Back on February 15, Contrarian had the temerity to opine that the MLAs’ expense scandal was pretty small potatoes—more a matter of public begrudgery than actual wrongdoing. This evoked private expressions of appreciation and gratitude from MLAs and political aides of all parties—and howls of indignation from readers (here, here, and here).
Events swiftly made my apologia seem naively over-generous. Two MLAs resigned, a third was kicked out of government caucus, and Premier Darrell Dexter, who built his career on his seemingly perfect ear for public sensibilities, turned suddenly, stubbornly, and uncharacteristically tone-deaf when his own personal expenses fell under scrutiny.
Much of what I said remains true and warrants repeating.
- It’s invidious to conflate legitimate expenses for riding offices, and travel to and from Halifax, with salary, and call it all “compensation.”
- The circumstances of individual MLAs — remoteness from Halifax, size of riding, local culture of constituent service, committee duties — are almost infinitely varied. Any set of rules governing expenses will necessarily be arbitrary, and will beget examples that seem unreasonable.
- MLAs incur many expenses that are not receiptable They are hit up constantly for donations, gifts, handouts.
The public nurses an attitude of begrudgery toward politicians, and the media fans these embers at every opportunity. This is not our most attractive quality, and it makes it almost impossible for MLAs — who by definition must set their own salaries — to pay themselves appropriately for the work they do. So MLAs have, unwisely but understandably, developed a variety of secretive ways to pad their allowances.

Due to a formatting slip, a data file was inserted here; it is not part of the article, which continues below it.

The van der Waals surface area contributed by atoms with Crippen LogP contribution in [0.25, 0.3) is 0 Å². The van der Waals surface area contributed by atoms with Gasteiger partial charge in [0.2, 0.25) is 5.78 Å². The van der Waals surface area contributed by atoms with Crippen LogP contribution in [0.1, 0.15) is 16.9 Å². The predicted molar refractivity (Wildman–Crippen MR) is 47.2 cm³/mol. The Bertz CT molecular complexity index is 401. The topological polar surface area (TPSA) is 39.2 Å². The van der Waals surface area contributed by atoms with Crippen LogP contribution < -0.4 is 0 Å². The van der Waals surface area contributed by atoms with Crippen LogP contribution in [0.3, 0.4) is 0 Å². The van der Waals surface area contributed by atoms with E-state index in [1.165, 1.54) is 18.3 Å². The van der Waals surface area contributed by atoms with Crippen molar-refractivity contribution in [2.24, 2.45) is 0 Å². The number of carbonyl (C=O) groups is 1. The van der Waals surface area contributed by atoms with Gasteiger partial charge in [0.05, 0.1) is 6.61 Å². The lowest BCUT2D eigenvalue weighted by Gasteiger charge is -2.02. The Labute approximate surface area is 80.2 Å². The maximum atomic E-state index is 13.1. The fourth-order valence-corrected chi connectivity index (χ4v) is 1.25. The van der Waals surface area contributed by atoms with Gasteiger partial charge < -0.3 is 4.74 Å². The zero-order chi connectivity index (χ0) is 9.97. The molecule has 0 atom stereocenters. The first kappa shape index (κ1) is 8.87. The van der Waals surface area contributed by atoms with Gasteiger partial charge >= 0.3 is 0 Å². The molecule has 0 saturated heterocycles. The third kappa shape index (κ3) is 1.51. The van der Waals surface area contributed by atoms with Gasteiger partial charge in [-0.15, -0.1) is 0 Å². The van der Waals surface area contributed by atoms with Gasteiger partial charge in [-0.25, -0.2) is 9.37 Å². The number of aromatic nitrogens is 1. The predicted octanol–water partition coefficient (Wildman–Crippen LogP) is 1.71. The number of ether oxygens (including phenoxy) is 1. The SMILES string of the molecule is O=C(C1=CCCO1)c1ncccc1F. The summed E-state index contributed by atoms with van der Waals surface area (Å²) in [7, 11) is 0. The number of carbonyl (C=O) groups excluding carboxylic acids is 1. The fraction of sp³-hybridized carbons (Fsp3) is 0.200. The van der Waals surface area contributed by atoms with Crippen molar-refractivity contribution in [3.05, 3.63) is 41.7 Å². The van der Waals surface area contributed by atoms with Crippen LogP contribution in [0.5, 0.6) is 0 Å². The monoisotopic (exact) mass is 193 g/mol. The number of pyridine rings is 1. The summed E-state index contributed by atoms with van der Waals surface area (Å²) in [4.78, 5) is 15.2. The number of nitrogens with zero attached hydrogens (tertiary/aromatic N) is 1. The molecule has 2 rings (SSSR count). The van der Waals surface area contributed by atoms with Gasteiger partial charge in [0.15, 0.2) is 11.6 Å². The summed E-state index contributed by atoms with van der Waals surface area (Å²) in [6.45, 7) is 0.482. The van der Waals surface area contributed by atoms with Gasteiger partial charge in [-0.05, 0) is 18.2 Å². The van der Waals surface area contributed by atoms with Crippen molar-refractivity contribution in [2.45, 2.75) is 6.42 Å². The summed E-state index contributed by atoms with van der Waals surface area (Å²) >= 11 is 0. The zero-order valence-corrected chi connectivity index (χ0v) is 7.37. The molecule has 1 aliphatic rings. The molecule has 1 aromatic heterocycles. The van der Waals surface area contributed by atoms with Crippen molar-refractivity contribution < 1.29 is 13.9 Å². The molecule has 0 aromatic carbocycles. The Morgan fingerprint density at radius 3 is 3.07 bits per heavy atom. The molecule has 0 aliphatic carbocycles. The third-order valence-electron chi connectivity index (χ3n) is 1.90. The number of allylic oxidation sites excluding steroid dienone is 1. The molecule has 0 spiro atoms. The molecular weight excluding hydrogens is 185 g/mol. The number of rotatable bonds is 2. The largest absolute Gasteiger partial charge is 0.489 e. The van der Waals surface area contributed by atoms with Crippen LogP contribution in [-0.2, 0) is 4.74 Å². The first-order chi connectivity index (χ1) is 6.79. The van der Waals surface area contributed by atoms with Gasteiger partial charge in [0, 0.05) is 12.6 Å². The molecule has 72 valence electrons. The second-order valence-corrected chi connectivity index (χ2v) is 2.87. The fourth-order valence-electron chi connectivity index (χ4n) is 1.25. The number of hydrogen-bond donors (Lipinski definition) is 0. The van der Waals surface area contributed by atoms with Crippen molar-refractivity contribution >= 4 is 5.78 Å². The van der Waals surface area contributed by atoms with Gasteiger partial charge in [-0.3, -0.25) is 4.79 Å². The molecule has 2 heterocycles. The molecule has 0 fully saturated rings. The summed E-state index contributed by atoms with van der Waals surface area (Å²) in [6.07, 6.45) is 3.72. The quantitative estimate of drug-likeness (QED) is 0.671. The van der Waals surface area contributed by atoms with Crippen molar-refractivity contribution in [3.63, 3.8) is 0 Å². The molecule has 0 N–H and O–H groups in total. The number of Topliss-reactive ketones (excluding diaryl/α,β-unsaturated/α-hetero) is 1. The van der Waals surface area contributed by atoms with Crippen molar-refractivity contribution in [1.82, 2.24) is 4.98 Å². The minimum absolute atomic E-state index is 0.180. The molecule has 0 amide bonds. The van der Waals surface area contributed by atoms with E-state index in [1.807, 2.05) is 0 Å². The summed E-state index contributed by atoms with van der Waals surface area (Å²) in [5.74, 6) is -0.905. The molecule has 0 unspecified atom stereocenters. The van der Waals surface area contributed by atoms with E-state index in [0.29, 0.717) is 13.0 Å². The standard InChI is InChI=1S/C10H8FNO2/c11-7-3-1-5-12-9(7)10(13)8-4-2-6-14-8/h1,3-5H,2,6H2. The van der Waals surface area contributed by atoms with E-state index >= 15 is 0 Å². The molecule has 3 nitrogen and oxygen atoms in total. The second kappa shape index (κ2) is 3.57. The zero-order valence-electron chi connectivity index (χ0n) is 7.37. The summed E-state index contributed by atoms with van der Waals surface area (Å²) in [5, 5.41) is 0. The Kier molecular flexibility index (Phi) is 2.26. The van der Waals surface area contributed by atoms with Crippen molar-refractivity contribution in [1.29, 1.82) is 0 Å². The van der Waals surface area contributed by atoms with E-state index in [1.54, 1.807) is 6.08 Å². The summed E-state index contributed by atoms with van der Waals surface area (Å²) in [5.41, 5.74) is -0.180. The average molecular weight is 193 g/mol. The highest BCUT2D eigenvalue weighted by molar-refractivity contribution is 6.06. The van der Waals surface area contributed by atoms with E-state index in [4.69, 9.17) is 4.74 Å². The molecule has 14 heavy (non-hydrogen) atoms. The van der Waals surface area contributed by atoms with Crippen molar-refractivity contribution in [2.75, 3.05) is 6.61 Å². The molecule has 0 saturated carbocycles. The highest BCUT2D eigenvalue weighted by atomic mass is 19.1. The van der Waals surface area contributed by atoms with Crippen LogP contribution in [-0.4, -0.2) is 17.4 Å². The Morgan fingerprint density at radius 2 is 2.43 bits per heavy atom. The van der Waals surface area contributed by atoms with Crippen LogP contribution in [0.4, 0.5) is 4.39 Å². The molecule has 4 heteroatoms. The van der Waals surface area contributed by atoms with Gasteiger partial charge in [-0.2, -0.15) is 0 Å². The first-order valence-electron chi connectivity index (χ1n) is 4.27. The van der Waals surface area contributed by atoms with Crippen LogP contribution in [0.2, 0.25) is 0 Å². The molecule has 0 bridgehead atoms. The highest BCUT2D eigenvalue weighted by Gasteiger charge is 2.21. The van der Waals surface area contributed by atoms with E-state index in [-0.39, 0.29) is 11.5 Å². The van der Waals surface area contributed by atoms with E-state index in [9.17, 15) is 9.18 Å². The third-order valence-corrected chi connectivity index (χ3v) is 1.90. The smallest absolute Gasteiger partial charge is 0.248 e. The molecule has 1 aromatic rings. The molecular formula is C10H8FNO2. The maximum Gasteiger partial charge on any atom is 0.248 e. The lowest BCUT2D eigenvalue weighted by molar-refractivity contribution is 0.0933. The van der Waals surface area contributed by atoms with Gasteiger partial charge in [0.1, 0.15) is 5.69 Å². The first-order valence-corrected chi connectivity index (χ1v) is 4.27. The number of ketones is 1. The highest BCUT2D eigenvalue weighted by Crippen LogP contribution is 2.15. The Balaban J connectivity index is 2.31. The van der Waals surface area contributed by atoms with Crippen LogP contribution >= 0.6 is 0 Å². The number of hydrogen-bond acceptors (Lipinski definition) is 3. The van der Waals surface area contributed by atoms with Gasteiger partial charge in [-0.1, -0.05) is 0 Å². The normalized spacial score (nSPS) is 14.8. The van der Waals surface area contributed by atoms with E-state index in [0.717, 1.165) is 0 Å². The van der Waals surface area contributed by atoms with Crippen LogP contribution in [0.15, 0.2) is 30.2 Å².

All true, I still think. But I should have remembered Jeremy Bentham’s famous maxim:
In the darkness of secrecy sinister interest, and evil in every shape, have full swing. Only in proportion as publicity has place can any of the checks applicable to judicial injustice operate. Where there is no publicity there is no justice.
It should not have surprised anyone, least of all Contrarian, that sinister interest had flourished in the darkness of secrecy. It certainly didn’t surprise my readers, though it did infuriate them.
A few days after I posted my comments, Dexter’s maladroit handling of his own financial transgressions became the focus of the story. Word leaked out that taxpayers had been unknowingly footing the $3500 annual bill for his Barristers’ Society dues. The premier sought to justify this practice by asserting that the late Tory House Leader Michael Baker, also a lawyer, had suggested the arrangement, as if good-ole-boy bipartisanship would make it all OK.
When this didn’t fly, Dexter grudgingly agreed to stop charging us for his fees, but declined to pay back money he already collected. And just by the way, now that he was picking up his own tab, a switch to inactive status, at $250 per year, seemed in order.
NDP insiders were privately chagrined at the brand damage caused by this cluelessness, and relieved when attention shifted to the almost comically sordid details of Trevor Zinck’s alleged financial misadventures. In Zinck’s case, for once, the party got out in front of the story, ousting him from caucus before the news broke.
A coda to the scandal played out on the last day of the session, when the media drew Dexter into speculating about whether the Auditor General Jacques Lapointe would or should name any MLA transgressors fingered in his soon-to-be-released forensic audit. Opposition leaders Stephen McNeil and Karen Casey had no trouble fielding this softball, forcing Dexter to reassemble the press corps for a clarification: He was in favor of naming names after all. Stay tuned.
The continuing saga has deepened already extravagant public cynicism about politicians, and sapped the New Democrats’ hard earned credibility as idealists. Both are sorry developments, in my lonely view. Our politicians face an array of issues requiring unpopular decisions, and it doesn’t help that so many citizens regard them as scoundrels.
[AllNovaScotia.com’s Brian Flinn deserves credit for pursuing this story for months before the Auditor General hit pay dirt. And a hat tip to Nelson MacDonald, who challenged me to revisit this topic.]